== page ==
This guest post is from Benjamin Rubin.
When parents of a child with special needs get divorced there are many additional complications beyond a traditional divorce involving children. First and foremost, child support must be very carefully considered to ensure that there is no loss of benefits. Child support payments that are required to be paid by a parent in accordance with Illinois state law by Court order, may result in a reduction or the complete elimination of a child’s SSI (Supplemental Security Income) benefit as well as the child’s Medicaid, which provides the child’s medical coverage, therapy, employment support, and home or residential support services (such as group homes) needed for the appropriate support for that child with special needs, and the custodial parent. For a child age 18 or older one hundred percent (100%) minus $20.00 of the child support payments ordered by Court, count as a reduction against SSI.
Government benefits can be protected, however, if the court order directs that child support payments are to be made to a “special version” of a Special Needs Trust for the sole benefit of that child, known as a self-settled special needs trust (also known as a 1st party, “pay-back,” OBRA, d4A, or d4C special needs trust). It’s important to note that this is different than the type of special needs trust most commonly established by parents for gifts and inheritances which is often called a 3rd party special needs trust.
Support payments to a 1st party special needs trust do not displace SSI, nor jeopardize Medicaid and Medicaid Waiver programs (such as group homes and day programs), greatly benefitting both parents and the child. It should be noted that for smaller child support payments (if total child support ordered is currently less than $14,000 per year) an ABLE account may be used. For more information about ABLE accounts please see ABLE article.
Again, for a child age 18 or older, one hundred percent (100%) minus $20.00 of the child support payment counts as a reduction against SSI; unless the court order provides that such support be paid irrevocably to an appropriate special needs trust or to an ABLE account in some cases (see above).
There are other considerations that have particular importance in the context of a child with special needs which should be discussed. First, health insurance coverage can be crucial. In Illinois it can be maintained by the parents of a child with special needs, in most cases, until the parents retire. Second, life insurance proceeds may be ordered by the court to be paid to a special needs trust, however, under current POMS (Social Security’s rules) and Medicaid regulations it does not need to go to a 1st party special needs trust as is the case with child support. It is highly recommended that a special needs planning attorney be consulted on all of these matters.
NSPT offers services in Bucktown, Evanston, Deerfield, Lincolnwood, Glenview, Lake Bluff, Des Plaines, Hinsdale and Mequon. If you have questions or concerns about your child, we would love to help! Give us a call at (877) 486-4140 and speak to one of our Family Child Advocates!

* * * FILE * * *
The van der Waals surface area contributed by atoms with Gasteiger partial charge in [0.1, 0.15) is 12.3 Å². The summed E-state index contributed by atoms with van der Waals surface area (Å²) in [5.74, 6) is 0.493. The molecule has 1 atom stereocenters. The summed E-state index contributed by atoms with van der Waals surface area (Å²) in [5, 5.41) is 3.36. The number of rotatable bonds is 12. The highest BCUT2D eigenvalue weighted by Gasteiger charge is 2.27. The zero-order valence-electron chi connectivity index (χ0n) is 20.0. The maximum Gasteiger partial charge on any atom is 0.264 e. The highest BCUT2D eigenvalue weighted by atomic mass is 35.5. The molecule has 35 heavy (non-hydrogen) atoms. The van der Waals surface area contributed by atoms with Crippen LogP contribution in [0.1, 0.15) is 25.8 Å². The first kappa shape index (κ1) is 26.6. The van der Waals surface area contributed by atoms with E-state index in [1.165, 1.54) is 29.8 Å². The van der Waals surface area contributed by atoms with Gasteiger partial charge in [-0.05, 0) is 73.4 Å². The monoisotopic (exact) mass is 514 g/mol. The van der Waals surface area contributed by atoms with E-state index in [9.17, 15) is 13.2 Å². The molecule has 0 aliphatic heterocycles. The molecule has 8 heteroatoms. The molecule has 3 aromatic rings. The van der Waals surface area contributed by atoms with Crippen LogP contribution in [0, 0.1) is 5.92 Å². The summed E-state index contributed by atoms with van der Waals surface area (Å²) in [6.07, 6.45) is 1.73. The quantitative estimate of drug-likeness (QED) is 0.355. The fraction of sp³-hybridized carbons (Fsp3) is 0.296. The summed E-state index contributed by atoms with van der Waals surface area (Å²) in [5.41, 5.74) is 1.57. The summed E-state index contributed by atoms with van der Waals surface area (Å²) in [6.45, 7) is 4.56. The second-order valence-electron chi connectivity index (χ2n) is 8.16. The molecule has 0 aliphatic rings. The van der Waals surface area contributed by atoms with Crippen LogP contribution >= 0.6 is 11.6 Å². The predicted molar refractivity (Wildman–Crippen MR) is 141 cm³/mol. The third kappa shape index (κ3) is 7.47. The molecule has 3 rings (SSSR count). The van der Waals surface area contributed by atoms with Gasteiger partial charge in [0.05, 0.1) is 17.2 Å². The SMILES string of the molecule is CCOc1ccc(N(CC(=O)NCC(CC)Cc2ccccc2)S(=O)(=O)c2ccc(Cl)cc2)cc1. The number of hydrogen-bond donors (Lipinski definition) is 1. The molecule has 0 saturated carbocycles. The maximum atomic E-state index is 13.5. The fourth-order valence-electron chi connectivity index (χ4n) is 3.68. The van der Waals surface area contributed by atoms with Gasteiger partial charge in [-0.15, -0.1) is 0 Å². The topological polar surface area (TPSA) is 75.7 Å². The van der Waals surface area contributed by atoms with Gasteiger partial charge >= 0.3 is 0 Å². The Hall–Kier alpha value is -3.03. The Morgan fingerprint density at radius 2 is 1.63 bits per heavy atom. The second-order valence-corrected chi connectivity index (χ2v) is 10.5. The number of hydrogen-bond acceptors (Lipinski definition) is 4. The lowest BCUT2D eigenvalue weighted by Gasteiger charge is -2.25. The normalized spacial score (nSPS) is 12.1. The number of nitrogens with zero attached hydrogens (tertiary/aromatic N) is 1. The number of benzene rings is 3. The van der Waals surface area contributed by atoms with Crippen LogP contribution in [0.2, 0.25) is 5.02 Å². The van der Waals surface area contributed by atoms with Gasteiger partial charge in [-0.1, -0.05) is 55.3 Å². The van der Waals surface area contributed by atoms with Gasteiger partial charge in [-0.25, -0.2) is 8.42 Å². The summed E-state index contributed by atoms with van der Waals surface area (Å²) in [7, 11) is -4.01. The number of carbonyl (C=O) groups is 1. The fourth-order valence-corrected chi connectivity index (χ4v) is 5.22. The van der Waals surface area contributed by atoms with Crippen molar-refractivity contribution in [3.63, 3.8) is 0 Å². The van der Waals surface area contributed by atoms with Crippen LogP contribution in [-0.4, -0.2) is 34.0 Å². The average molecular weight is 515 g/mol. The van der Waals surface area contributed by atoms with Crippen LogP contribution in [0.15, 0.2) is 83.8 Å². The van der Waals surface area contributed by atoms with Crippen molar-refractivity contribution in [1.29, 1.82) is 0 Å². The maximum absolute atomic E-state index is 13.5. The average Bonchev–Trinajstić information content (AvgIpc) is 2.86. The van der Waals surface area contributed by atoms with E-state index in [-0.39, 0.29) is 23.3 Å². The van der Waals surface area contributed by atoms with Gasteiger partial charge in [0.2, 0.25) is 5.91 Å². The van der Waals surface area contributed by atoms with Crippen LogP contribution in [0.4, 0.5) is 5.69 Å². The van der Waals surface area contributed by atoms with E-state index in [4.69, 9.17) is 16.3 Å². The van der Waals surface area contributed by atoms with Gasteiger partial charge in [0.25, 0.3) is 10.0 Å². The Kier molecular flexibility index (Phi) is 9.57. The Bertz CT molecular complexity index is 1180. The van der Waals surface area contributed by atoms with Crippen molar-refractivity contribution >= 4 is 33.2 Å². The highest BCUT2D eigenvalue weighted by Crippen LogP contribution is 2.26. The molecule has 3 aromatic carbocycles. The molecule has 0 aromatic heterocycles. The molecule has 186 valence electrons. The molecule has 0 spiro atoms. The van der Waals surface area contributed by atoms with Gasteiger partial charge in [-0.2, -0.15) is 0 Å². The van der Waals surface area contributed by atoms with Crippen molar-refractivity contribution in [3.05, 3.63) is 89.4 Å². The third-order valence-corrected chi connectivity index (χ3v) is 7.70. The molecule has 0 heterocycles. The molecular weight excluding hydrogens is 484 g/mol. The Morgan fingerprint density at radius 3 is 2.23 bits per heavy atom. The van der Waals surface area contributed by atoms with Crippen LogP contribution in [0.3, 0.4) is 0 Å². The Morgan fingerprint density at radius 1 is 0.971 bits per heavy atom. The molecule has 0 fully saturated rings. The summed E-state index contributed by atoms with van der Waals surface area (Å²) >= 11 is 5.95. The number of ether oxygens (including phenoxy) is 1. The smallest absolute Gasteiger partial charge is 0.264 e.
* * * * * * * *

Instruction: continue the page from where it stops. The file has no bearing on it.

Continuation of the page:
Benjamin (Benji) Rubin’s older brother Mitchell has Autism and lives in a Clearbrook CILA. Benji graduated from the University of Illinois College of Law, Magna Cum Laude, received his undergraduate degree from Northwestern University, and currently is pursuing his Graduate Law Degree, an LLM (Tax), at Northwestern University. Benji, a partner in the law firm, joined the practice in 2010. Benji is a member of the Academy of Special Needs Planners, a member of the Special Needs Alliance, is Vice Chairman of the American Bar Association Special Needs Planning Committee, serves as the President of SIBS (Supporting Illinois Brothers and Sisters), the Illinois chapter of the national Sibling Leadership Network, is a member of the Board of Directors of The Arc of Illinois, is a member of the Clearbrook Associate Board, and serves on the Advisory Council of Encompass(Encompass in partnership with Jewish Child & Family Services, Jewish United Fund, JVS Chicago, JCC Chicago, Keshet, and The Center for Enriched Living and Center for Independent Futures, seeks to provide adults with I/DD a full array of financially sustainable, community-based services and supports), and is a member of the Board of Directors of the SEDOL (Special Education District of Lake County) Foundation. Benji is also a Faculty Member for the Illinois Institute for Continuing Legal Education (IICLE). Having Mitchell as a brother profoundly shaped who Benji is today, and thus the type of law he chose to practice. His personal experiences as a sibling offer a unique perspective into the responsibilities that come with caring for a sibling with special needs. Now, as an adult, those sometimes present and future responsibilities he will have regarding his brother’s care are a concern that he shares with all brothers and sisters of individuals with special needs.